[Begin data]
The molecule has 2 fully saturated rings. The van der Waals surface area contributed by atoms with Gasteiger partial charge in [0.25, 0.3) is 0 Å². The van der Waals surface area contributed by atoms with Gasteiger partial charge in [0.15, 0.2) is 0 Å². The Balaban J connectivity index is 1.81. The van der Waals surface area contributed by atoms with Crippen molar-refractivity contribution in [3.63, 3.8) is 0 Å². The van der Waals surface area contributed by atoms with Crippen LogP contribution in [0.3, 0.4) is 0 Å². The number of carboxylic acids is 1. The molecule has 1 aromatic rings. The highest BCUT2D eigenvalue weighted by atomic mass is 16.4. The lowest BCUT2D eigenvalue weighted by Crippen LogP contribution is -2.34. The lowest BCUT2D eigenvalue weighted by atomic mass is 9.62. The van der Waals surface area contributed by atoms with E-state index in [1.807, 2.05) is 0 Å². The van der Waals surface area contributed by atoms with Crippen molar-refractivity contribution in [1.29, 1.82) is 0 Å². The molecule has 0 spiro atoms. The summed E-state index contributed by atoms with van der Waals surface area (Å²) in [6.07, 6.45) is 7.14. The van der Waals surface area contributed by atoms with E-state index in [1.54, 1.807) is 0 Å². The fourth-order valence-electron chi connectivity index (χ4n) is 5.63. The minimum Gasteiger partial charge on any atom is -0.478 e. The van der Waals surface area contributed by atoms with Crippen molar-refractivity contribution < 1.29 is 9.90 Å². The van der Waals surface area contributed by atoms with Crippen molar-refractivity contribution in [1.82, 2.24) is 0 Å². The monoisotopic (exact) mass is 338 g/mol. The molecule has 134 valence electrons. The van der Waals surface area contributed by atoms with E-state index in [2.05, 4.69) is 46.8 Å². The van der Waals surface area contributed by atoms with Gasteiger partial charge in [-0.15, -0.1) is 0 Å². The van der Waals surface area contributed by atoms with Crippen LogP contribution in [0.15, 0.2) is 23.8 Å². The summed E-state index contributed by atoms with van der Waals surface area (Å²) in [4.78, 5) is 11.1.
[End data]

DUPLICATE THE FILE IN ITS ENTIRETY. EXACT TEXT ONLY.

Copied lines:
The molecule has 2 fully saturated rings. The van der Waals surface area contributed by atoms with Gasteiger partial charge in [0.25, 0.3) is 0 Å². The van der Waals surface area contributed by atoms with Gasteiger partial charge in [0.15, 0.2) is 0 Å². The Balaban J connectivity index is 1.81. The van der Waals surface area contributed by atoms with Crippen molar-refractivity contribution in [3.63, 3.8) is 0 Å². The van der Waals surface area contributed by atoms with Crippen LogP contribution in [0.3, 0.4) is 0 Å². The number of carboxylic acids is 1. The molecule has 1 aromatic rings. The highest BCUT2D eigenvalue weighted by atomic mass is 16.4. The lowest BCUT2D eigenvalue weighted by Crippen LogP contribution is -2.34. The lowest BCUT2D eigenvalue weighted by atomic mass is 9.62. The van der Waals surface area contributed by atoms with E-state index in [1.807, 2.05) is 0 Å². The van der Waals surface area contributed by atoms with Crippen molar-refractivity contribution in [1.29, 1.82) is 0 Å². The molecule has 0 spiro atoms. The summed E-state index contributed by atoms with van der Waals surface area (Å²) in [6.07, 6.45) is 7.14. The van der Waals surface area contributed by atoms with E-state index in [1.54, 1.807) is 0 Å². The fourth-order valence-electron chi connectivity index (χ4n) is 5.63. The minimum Gasteiger partial charge on any atom is -0.478 e. The van der Waals surface area contributed by atoms with Crippen molar-refractivity contribution < 1.29 is 9.90 Å². The van der Waals surface area contributed by atoms with Crippen molar-refractivity contribution in [1.82, 2.24) is 0 Å². The monoisotopic (exact) mass is 338 g/mol. The molecule has 134 valence electrons. The van der Waals surface area contributed by atoms with E-state index in [2.05, 4.69) is 46.8 Å². The van der Waals surface area contributed by atoms with Gasteiger partial charge in [-0.15, -0.1) is 0 Å². The van der Waals surface area contributed by atoms with Crippen LogP contribution in [0.15, 0.2) is 23.8 Å². The summed E-state index contributed by atoms with van der Waals surface area (Å²) in [4.78, 5) is 11.1.